Children from families with incomes at or below 130 percent of the poverty level are eligible for free meals. Those between 130 percent and 185 percent of the poverty level are eligible for reduced-price meals, for which students can be charged no more than 40 cents for lunch and 30 cents for breakfast. All other students pay the full price for meals.

See the Virginia Department of Education website for more information about school nutrition programs.

Free and Reduced Meal Eligibility
  2014-20152015-20162016-2017
  PercentagePercentagePercentage
All Students 50.9253.6754.55
LEGEND < = A group below state definition for personally identifiable results
- = No data for group
* = Data not yet available
Unduplicated = Students are able to be in two gap groups

Free and Reduced Breakfast Participation of Eligible Students

Free and Reduced Breakfast Participation of Eligible Students :

The above pie graph displays the average daily percentage of students eligible for free or reduced-price meals who participated in the U.S. Department of Agriculture School Breakfast Program. The School Breakfast Program is a federally assisted meal program that provides nutritious breakfast meals to students. The Virginia Department of Education administers the program at the state level and school divisions administer the program at the local level.

Participation in the School Breakfast Program has been linked increased achievement, reduced absenteeism and tardiness, fewer disciplinary problems, and better student health.

Breakfast menus must provide one-fourth of the daily recommended levels for protein, calcium, iron, Vitamin A, Vitamin C and calories. Participating schools must serve breakfasts that meet Federal nutrition standards – one quarter of daily recommended levels of protein, calcium, iron, vitamins A and C and calories – and must provide free and reduced-price breakfasts to eligible children.

The No Kid Hungry Virginia campaign and the Virginia 365 Project are key state initiatives to increase participation in school nutrition programs and eliminate childhood hunger.

 

Free and Reduced Breakfast Participation
  2014-20152015-20162016-2017
  PercentagePercentagePercentage
All Students 47.3945.0749.96
LEGEND < = A group below state definition for personally identifiable results
- = No data for group
* = Data not yet available
Unduplicated = Students are able to be in two gap groups

Free and Reduced Lunch Participation of Eligible Students

Free and Reduced Lunch Participation of Eligible Students:

The above pie graph displays the average daily percentage of students eligible for free or reduced-price meals who participated in the U.S. Department of Agriculture School Lunch Program.

School divisions that take part in the National School Lunch Program get cash subsidies and donated food items from the U.S. Department of Agriculture for each meal served. In return, schools must serve lunches that meet federal requirements, and must offer free or reduced-price lunches to eligible children.

Studies show that well-nourished students are better learners. The No Kid Hungry Virginia campaign and the Virginia 365 Project are key state initiatives to increase participation in school nutrition programs and eliminate childhood hunger.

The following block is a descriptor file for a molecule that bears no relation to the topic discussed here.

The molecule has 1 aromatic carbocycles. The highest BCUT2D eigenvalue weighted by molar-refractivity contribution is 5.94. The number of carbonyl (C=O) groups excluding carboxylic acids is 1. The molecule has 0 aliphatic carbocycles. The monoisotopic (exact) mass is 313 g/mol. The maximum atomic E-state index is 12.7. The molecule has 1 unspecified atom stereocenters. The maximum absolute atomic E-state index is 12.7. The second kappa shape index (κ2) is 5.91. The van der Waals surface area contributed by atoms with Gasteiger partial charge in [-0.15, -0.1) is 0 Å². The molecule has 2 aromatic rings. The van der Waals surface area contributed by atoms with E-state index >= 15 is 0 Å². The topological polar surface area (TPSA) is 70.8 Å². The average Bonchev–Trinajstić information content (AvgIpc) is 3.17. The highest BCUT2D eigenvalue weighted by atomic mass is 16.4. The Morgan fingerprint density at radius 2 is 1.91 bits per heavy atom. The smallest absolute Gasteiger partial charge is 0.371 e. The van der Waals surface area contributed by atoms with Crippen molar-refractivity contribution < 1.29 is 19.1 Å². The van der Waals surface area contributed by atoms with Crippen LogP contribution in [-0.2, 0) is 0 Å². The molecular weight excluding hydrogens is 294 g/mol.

Free and Reduced Lunch Participation
  2014-20152015-20162016-2017
  PercentagePercentagePercentage
All Students 79.3777.0777.23
LEGEND < = A group below state definition for personally identifiable results
- = No data for group
* = Data not yet available
Unduplicated = Students are able to be in two gap groups

Teacher Quality

Student-Teacher Ratio

2016-2017 Grades K-7 Student Teacher Ratio: 10.98 : 1

student ratio iconstudent ratio iconstudent ratio iconstudent ratio iconstudent ratio iconstudent ratio iconstudent ratio iconstudent ratio iconstudent ratio iconstudent ratio iconstudent ratio icon

2016-2017 Grades 8-12 Student Teacher Ratio: 12.08 : 1

student ratio iconstudent ratio iconstudent ratio iconstudent ratio iconstudent ratio iconstudent ratio iconstudent ratio iconstudent ratio iconstudent ratio iconstudent ratio iconstudent ratio iconstudent ratio iconstudent ratio icon

Provisionally Licensed Teachers

Provisionally Licensed Teachers
  2016-20172017-2018
Provisional5%4%
Provisional Special Education1%1%
LEGEND < = A group below state definition for personally identifiable results
- = No data for group
* = Data not yet available

This table reports the percentage of teachers teaching with provisional or provisional special education credentials.

This table provides data on the percentage of classes not taught by teachers meeting the federal definition of highly qualified.

Federal education law defines a highly qualified teacher as a teacher who is fully licensed by the state, has at least a bachelor’s degree, has demonstrated competency in each subject taught, and is teaching in his or her area of endorsement.

Virginia’s licensure regulations – which emphasize content knowledge as well as pedagogy – require new teachers to far exceed the federal highly qualified standard.

Teacher Educational Attainment

Teacher Educational Attainment: 2017-2018

The Virginia Department of Education reports annually on the percentage of teachers with bachelor’s, master’s, or doctorate degrees in schools, school divisions, and the state by highest degree earned.

Teacher Educational Attainment
  Bachelor's Degree Master's Degree Doctoral Degree Other
2015-201650%46%1%3%
2016-201749%46%1%4%
2017-201850%46%1%3%
LEGEND < = A group below state definition for personally identifiable results
- = No data for group
* = Data not yet available